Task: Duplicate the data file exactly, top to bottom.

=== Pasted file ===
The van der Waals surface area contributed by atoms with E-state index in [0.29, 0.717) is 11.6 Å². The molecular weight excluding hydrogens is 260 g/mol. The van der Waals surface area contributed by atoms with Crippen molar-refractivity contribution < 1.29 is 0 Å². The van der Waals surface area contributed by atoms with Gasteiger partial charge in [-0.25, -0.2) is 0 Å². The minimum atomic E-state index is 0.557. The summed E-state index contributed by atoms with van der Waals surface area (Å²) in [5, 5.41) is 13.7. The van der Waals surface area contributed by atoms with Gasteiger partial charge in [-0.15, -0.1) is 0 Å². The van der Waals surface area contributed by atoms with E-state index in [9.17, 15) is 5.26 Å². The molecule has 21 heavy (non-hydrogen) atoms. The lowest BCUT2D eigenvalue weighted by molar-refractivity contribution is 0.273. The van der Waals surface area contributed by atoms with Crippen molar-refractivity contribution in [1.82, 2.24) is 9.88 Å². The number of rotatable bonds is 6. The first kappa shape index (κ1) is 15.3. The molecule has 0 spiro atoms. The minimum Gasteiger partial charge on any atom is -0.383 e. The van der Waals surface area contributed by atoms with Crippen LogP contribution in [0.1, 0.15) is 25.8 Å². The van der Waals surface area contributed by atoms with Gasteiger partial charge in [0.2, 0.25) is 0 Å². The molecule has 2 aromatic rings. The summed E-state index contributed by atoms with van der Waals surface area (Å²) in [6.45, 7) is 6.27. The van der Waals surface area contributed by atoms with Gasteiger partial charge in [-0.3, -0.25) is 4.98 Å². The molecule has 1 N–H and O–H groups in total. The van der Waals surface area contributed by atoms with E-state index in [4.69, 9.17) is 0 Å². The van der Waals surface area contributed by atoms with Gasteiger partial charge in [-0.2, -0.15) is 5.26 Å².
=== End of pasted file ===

The van der Waals surface area contributed by atoms with E-state index in [0.29, 0.717) is 11.6 Å². The molecular weight excluding hydrogens is 260 g/mol. The van der Waals surface area contributed by atoms with Crippen molar-refractivity contribution < 1.29 is 0 Å². The van der Waals surface area contributed by atoms with Gasteiger partial charge in [-0.25, -0.2) is 0 Å². The minimum atomic E-state index is 0.557. The summed E-state index contributed by atoms with van der Waals surface area (Å²) in [5, 5.41) is 13.7. The van der Waals surface area contributed by atoms with Gasteiger partial charge in [-0.15, -0.1) is 0 Å². The van der Waals surface area contributed by atoms with E-state index in [9.17, 15) is 5.26 Å². The molecule has 21 heavy (non-hydrogen) atoms. The lowest BCUT2D eigenvalue weighted by molar-refractivity contribution is 0.273. The van der Waals surface area contributed by atoms with Crippen molar-refractivity contribution in [1.82, 2.24) is 9.88 Å². The number of rotatable bonds is 6. The first kappa shape index (κ1) is 15.3. The molecule has 0 spiro atoms. The minimum Gasteiger partial charge on any atom is -0.383 e. The van der Waals surface area contributed by atoms with Crippen LogP contribution in [0.1, 0.15) is 25.8 Å². The van der Waals surface area contributed by atoms with Gasteiger partial charge in [0.2, 0.25) is 0 Å². The molecule has 2 aromatic rings. The summed E-state index contributed by atoms with van der Waals surface area (Å²) in [6.45, 7) is 6.27. The van der Waals surface area contributed by atoms with Gasteiger partial charge in [-0.3, -0.25) is 4.98 Å². The molecule has 1 N–H and O–H groups in total. The van der Waals surface area contributed by atoms with E-state index in [4.69, 9.17) is 0 Å². The van der Waals surface area contributed by atoms with Gasteiger partial charge in [-0.2, -0.15) is 5.26 Å².